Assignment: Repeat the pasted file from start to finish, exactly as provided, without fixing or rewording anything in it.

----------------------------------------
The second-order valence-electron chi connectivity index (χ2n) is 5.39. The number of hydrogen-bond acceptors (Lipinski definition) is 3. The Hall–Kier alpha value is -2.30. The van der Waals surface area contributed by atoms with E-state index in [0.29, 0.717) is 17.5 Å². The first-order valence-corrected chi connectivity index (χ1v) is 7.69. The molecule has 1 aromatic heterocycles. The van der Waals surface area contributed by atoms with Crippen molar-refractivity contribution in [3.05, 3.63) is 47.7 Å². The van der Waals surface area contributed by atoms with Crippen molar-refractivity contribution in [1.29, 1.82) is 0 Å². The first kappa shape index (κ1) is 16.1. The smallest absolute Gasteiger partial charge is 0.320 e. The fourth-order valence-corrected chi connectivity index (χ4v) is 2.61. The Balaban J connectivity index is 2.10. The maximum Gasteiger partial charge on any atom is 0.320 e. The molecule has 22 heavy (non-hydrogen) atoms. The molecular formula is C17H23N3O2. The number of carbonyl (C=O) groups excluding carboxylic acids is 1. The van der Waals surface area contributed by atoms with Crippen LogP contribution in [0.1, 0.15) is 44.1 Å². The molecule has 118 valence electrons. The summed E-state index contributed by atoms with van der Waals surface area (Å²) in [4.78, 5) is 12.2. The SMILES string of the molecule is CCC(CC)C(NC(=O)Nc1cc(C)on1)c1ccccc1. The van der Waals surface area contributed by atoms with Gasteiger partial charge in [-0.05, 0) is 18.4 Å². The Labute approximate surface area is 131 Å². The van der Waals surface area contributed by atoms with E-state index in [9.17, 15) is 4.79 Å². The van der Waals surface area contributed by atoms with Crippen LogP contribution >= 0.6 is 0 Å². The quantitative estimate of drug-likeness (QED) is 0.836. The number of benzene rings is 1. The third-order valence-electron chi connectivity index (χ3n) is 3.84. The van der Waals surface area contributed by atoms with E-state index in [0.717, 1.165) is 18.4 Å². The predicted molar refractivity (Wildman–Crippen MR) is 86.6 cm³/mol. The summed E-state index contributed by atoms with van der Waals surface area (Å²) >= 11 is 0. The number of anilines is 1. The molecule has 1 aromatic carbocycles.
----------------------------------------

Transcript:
The second-order valence-electron chi connectivity index (χ2n) is 5.39. The number of hydrogen-bond acceptors (Lipinski definition) is 3. The Hall–Kier alpha value is -2.30. The van der Waals surface area contributed by atoms with E-state index in [0.29, 0.717) is 17.5 Å². The first-order valence-corrected chi connectivity index (χ1v) is 7.69. The molecule has 1 aromatic heterocycles. The van der Waals surface area contributed by atoms with Crippen molar-refractivity contribution in [3.05, 3.63) is 47.7 Å². The van der Waals surface area contributed by atoms with Crippen molar-refractivity contribution in [1.29, 1.82) is 0 Å². The first kappa shape index (κ1) is 16.1. The smallest absolute Gasteiger partial charge is 0.320 e. The fourth-order valence-corrected chi connectivity index (χ4v) is 2.61. The Balaban J connectivity index is 2.10. The maximum Gasteiger partial charge on any atom is 0.320 e. The molecule has 22 heavy (non-hydrogen) atoms. The molecular formula is C17H23N3O2. The number of carbonyl (C=O) groups excluding carboxylic acids is 1. The van der Waals surface area contributed by atoms with Crippen LogP contribution in [0.1, 0.15) is 44.1 Å². The molecule has 118 valence electrons. The summed E-state index contributed by atoms with van der Waals surface area (Å²) in [4.78, 5) is 12.2. The SMILES string of the molecule is CCC(CC)C(NC(=O)Nc1cc(C)on1)c1ccccc1. The van der Waals surface area contributed by atoms with Gasteiger partial charge in [-0.05, 0) is 18.4 Å². The Labute approximate surface area is 131 Å². The van der Waals surface area contributed by atoms with E-state index in [9.17, 15) is 4.79 Å². The van der Waals surface area contributed by atoms with Crippen LogP contribution >= 0.6 is 0 Å². The quantitative estimate of drug-likeness (QED) is 0.836. The number of benzene rings is 1. The third-order valence-electron chi connectivity index (χ3n) is 3.84. The van der Waals surface area contributed by atoms with E-state index in [0.717, 1.165) is 18.4 Å². The predicted molar refractivity (Wildman–Crippen MR) is 86.6 cm³/mol. The summed E-state index contributed by atoms with van der Waals surface area (Å²) >= 11 is 0. The number of anilines is 1. The molecule has 1 aromatic carbocycles.